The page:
Pubblicato il Novembre 14th, 2017 | by DDG


Syd Arthur: Longing for apricity, from Canterbury to Rome

Canterbury’s Syd Arthur are one of the best new UK bands, mixing their personal blend of prog, psychedelic, jazz, canterburian music into beautiful pop songs: a few weeks ago we already published a guide to their discography, that should be now updated with a virtual live EP (LIVE IN BRIGHTON), published through the personal label of the band, Dawn Chorus Recording Company.

The virtual EP is a follow up to SYD ARTHUR MAP #1 (2015), a deluxe USB key gathering photos, videos and live tracks from the US tour as Yes supporting band: in spite of their contract with Harvest, Syd Arthur still work with a DIY approach, so it is not a surprise to see how Dawn Chorus Recording Company was turned in a tool for creating real time connections to the fan community… or to discover that their social networks accounts are managed by a member of the band, Joel Magill (bass – the line-up of Syd Arthur is completed by his brothers Liam – vocals and guitar – and Josh – drums, and by multi-instruments player Raven Bush). Joel was happy to speak with OPEN MAGAZINE about Syd Arthur, APRICITY, US, Italy and more.

In our guide, we already underlined the DIY background…

I saw the guide – thanks so much for writing this for us!

…having applied for a PRS grant for promoting ON AND ON as a sort of “business card” by going to SXSW Austin is a good example of it…

It was a whole series of events that led to us going to SXSW first. Initially we self-released ON AND ON in the UK and got enough support and buzz that we managed to get some financial support from the PRS to get to Austin. There we were lucky enough to be scouted by Harvest records and meet some good people who have stayed with us to this day…

Then, you shifted from the full independence to Harvest…

Harvest have been great at giving us artistic control. We come from a DIY background and we have managed to stay quite hands on with all aspects of what we do.

But was it possible to make a living from just music, when you released ON AND ON?

Yes, I think we pretty much just worked on Syd Arthur, playing shows and also the initally success of ON AND ON enabled us to dedicate all our time on the band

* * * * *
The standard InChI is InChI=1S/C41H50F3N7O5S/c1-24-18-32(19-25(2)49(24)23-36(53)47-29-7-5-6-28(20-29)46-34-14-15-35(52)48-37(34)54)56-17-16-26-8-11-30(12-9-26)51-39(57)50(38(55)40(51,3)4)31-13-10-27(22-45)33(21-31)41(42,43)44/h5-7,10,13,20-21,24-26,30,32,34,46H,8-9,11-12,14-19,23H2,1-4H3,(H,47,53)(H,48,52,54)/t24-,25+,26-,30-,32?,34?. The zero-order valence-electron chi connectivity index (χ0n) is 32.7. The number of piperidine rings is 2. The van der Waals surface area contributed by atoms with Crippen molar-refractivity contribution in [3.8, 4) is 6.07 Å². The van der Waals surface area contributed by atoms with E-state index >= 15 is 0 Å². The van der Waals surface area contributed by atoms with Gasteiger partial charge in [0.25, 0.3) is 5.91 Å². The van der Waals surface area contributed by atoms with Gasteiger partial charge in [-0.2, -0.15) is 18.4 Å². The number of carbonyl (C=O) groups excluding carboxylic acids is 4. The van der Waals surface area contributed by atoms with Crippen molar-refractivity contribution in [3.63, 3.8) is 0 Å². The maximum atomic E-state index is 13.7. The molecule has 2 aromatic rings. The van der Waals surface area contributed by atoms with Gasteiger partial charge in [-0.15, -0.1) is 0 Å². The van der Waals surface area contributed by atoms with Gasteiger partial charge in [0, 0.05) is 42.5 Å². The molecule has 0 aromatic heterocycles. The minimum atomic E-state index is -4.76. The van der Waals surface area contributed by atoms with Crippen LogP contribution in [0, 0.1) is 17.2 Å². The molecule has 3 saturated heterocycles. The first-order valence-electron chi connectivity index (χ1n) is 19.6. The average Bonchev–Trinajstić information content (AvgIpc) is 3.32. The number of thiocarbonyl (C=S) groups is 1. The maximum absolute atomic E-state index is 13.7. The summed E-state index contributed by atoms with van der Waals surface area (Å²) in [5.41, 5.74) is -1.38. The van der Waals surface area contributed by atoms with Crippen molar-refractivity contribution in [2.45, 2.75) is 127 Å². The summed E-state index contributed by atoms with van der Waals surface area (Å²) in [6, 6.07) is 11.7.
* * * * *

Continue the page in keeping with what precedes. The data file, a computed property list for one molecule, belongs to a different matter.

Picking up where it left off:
At that time, a journalist asked you “Where do you see yourselves in 5 years?”, and you answered “Performing all over the world to good sized crowds with 2-3 more incredible albums under our sleeves!”. And now, here you are, with another incredibile album, APRICITY, still mixing complex time signatures and “psychedelic” atmosphere, with a more “smooth” and rock touch. How did you make your sound evolve this way?

It was an interesting process making APRICITY. To be honest i think it naturally evolved this way during the writing and recording process. When Josh joined (as a substitute for Fred Rother, leaving for problems with tinnitus prior to recording the new album, A/N), the sound was bound to develop somewhat and as we figured out the song writing on APRICITY.

Jason Falkner is almost a legend for pop fans – he worked with pop artists such as Beck, Air, even Paul McCartney… but the connection with Syd Arthur is not that obvious: it was you or Harvest that proposed him?

Yes it was great to meet and work with Jason. He’s such a great guy! To be honest we hadn’t heard of Jelly Fish or come across his work until it was mentioned by our good friend Rick Krim at Sony/ATV. He had recently bummed into him and thought he would like our music and played it to him. Then it evolved from there with the label getting involved. We flew to LA and spent a few days with him to see if we thought it could work.

It worked, indeed! I noted a great development in the sound – when you hear Rebel lands you never notice the tricks in time signatures, you sound almost “rock”…

It was great to work with Jason. He will always be a friend. He was involved in the process, more so on some songs than others. We had already demo’d the whole album before we met Jason. Some of the songs were fully formed and others he really helped shape. One of the last songs we wrote, No Peace, Jason worked on us to help arrange. This was in fact the only song we hadn’t really demo’d before finishing APRICITY.

…but even in your previous records you already demonstrated how good you are in making complexities sound absolutely natural – EG the 6 vs 5 sections in Garden of time

We never try to write in ‘odd’ or ‘strange’ time signatures, it naturally happens for us. I’m glad you picked up the naturalness of this in our music.

Your style is someway between Canterbury, prog and psychedelia, which is the most audible influence, in spite of complex time signatures: with respect to Canterbury sound, pop songs of bands like Caravan are more “sunny” and ironic, whilst you are quite melancholic (in a psychedelic way)…

Yeah we have never solely been influenced by the Canterbury sound. We think we are quite psychedelic in the truest sense, yes.

…in the sense of modern psychedelic music – I see some similarities between you and Tame Impala…

We are influenced by lots of new music too so yes i can see these connections.

In our guide we explained how Hometown Blues may sound like a declaration that leaving Canterbury, or UK, maybe, was necessary for Syd Arthur to grow up: then, how was your experience in the US?

The US has been great to us. It’s great touring there – they really love music! And are really passionate about music everywhere you go. But upcoming this year we also have 5 Italian shows – 9th June, Covo Club in Bologna, 10th June, Bastione Sangallo in Fano, 11th June at our friends Nova Bar in Barchi, then we return for 2 festivals in July, but we would love to come to Rome… Where’s the best place to play in Rome for a band like us? For our first show in Rome we would love to find a place around 200-300…

Interview released on May 26th, 2017

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